Thankfully, I did not experience the hypothyroid symptoms the doctor cautioned me to watch for, so shortly my medication was reduced to one-fourth of a pill (22 mcg). If symptoms became a problem, my doctor said we would simply reduce my medication in smaller amounts.
For a short period of time, I did have a number of hot flashes (or power surges, as I called them), but they quickly subsided. I haven’t had any further problems with those and seem to be sliding smoothly into menopause with very minor symptoms.
After 6 weeks, I went to a lab for blood tests to check my TSH and T4 Free levels, and both were straight down the middle within the normal range (TSH 2.233 and T4 Free 1.17). My thyroid was waking up and doing the job it was designed to do after all these years.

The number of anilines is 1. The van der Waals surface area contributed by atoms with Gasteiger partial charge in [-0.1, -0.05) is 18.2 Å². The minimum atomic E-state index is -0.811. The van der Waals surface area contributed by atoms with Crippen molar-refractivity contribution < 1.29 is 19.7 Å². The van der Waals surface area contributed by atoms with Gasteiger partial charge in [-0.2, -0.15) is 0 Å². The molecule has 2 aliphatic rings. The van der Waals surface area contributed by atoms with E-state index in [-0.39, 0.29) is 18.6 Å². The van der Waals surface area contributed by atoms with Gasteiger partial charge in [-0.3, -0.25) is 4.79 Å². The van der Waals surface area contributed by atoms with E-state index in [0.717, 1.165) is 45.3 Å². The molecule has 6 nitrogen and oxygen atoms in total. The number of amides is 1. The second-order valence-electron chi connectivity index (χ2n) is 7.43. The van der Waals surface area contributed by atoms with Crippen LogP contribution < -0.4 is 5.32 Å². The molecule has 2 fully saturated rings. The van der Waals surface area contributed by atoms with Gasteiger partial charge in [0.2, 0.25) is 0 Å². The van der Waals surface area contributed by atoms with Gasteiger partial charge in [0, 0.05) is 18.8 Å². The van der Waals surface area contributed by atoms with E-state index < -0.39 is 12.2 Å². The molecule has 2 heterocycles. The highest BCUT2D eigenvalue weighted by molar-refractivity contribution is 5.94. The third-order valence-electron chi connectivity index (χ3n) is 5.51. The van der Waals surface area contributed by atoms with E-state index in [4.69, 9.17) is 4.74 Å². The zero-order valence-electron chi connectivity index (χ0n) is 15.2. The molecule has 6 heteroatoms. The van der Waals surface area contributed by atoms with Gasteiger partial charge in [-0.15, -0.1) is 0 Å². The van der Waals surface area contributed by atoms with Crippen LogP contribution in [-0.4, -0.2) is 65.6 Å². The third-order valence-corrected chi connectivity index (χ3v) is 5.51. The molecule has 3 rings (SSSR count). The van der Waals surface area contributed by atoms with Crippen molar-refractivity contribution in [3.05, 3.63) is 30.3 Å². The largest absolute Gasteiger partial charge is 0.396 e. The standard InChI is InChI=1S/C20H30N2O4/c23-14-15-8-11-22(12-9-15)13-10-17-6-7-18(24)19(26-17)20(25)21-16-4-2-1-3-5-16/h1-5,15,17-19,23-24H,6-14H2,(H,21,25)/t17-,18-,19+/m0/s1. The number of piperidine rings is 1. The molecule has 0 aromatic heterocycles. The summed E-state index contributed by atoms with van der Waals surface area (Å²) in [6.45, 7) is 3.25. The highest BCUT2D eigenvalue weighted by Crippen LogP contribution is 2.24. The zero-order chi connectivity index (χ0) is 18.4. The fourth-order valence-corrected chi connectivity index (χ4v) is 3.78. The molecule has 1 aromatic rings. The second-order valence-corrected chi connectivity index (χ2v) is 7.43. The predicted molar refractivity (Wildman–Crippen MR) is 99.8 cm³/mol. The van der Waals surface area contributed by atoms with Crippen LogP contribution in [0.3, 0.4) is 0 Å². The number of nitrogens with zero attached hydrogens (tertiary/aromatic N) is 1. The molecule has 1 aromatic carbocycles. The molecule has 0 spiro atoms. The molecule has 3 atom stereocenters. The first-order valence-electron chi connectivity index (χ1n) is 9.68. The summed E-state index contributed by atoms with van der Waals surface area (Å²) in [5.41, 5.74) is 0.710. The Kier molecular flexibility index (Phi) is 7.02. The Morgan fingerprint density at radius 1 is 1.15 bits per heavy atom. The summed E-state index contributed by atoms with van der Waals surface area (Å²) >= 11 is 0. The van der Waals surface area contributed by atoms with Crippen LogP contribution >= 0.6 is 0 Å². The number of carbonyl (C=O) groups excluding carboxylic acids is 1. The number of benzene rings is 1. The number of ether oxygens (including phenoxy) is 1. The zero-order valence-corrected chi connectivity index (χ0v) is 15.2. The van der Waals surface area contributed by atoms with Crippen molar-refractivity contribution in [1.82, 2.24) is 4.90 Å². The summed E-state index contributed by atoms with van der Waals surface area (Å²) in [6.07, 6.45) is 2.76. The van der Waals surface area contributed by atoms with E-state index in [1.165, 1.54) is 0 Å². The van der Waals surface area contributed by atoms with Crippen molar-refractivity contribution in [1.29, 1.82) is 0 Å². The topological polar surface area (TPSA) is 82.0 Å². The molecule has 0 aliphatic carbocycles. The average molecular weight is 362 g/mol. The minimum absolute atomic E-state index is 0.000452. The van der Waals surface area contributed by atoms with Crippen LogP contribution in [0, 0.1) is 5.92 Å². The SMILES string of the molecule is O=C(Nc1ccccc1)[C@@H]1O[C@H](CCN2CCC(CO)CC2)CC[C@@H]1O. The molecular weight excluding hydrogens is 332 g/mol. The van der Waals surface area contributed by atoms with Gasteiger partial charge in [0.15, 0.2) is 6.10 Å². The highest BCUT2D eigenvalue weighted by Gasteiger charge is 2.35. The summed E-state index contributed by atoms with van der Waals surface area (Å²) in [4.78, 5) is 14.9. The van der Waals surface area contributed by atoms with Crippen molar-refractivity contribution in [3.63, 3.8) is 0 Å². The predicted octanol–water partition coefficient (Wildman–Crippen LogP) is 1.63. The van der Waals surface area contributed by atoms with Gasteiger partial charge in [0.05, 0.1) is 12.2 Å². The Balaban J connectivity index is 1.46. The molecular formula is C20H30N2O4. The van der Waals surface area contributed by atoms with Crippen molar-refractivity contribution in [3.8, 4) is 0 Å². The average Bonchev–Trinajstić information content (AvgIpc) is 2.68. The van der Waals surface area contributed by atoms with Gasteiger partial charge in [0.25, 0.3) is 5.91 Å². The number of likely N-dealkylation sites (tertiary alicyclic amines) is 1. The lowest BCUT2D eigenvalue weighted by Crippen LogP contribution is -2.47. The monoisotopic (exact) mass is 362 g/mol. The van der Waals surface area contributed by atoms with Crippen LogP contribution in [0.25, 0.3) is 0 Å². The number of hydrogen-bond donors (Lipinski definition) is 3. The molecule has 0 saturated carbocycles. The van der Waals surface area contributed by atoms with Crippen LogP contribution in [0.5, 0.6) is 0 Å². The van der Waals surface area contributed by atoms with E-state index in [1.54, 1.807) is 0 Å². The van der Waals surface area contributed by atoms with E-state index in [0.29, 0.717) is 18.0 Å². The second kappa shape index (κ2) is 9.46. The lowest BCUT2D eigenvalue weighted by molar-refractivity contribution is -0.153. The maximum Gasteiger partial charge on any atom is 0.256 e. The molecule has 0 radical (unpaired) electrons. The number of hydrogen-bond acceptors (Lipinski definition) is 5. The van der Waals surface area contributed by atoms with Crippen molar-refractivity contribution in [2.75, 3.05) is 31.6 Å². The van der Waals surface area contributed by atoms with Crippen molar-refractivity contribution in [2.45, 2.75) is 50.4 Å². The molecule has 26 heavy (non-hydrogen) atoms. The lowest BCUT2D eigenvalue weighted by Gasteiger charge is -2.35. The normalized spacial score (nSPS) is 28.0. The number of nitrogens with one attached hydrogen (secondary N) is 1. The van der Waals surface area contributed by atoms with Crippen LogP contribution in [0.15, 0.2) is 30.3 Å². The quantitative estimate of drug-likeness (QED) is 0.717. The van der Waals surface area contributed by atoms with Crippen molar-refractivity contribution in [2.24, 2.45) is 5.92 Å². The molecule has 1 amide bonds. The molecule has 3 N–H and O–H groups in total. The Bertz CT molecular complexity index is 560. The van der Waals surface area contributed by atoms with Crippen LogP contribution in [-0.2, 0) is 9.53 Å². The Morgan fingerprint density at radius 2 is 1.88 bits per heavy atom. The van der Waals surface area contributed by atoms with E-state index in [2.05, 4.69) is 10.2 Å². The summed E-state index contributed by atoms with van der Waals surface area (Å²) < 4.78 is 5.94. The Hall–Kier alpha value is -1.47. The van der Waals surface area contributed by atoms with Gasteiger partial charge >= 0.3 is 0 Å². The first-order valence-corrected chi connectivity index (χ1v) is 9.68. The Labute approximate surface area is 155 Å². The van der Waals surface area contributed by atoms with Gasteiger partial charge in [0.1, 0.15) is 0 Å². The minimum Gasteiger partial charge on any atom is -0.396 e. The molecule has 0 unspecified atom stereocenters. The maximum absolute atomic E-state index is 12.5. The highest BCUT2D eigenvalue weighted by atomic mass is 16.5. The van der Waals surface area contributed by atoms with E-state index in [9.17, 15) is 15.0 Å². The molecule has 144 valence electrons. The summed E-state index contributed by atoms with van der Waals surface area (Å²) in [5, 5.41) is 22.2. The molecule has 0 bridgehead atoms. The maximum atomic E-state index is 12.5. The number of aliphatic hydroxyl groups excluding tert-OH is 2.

I was beyond excited!
I was able to completely come off of my levothyroxine and am now medication-free! We will recheck with blood work periodically to make sure my TSH and T4 levels stay in healthy ranges, and I will continue to watch for any symptoms of hypothyroidism. However, I am feeling great and don’t anticipate problems.
Expense of labs and discounts
Because I don’t have insurance but am part of a healthcare sharing ministry called Samaritans Ministries where members share needs (a Biblical, non-insurance approach to health care needs), I was considered cash-pay. This allowed me to receive 40%-85% discounts for doctor visits and blood tests.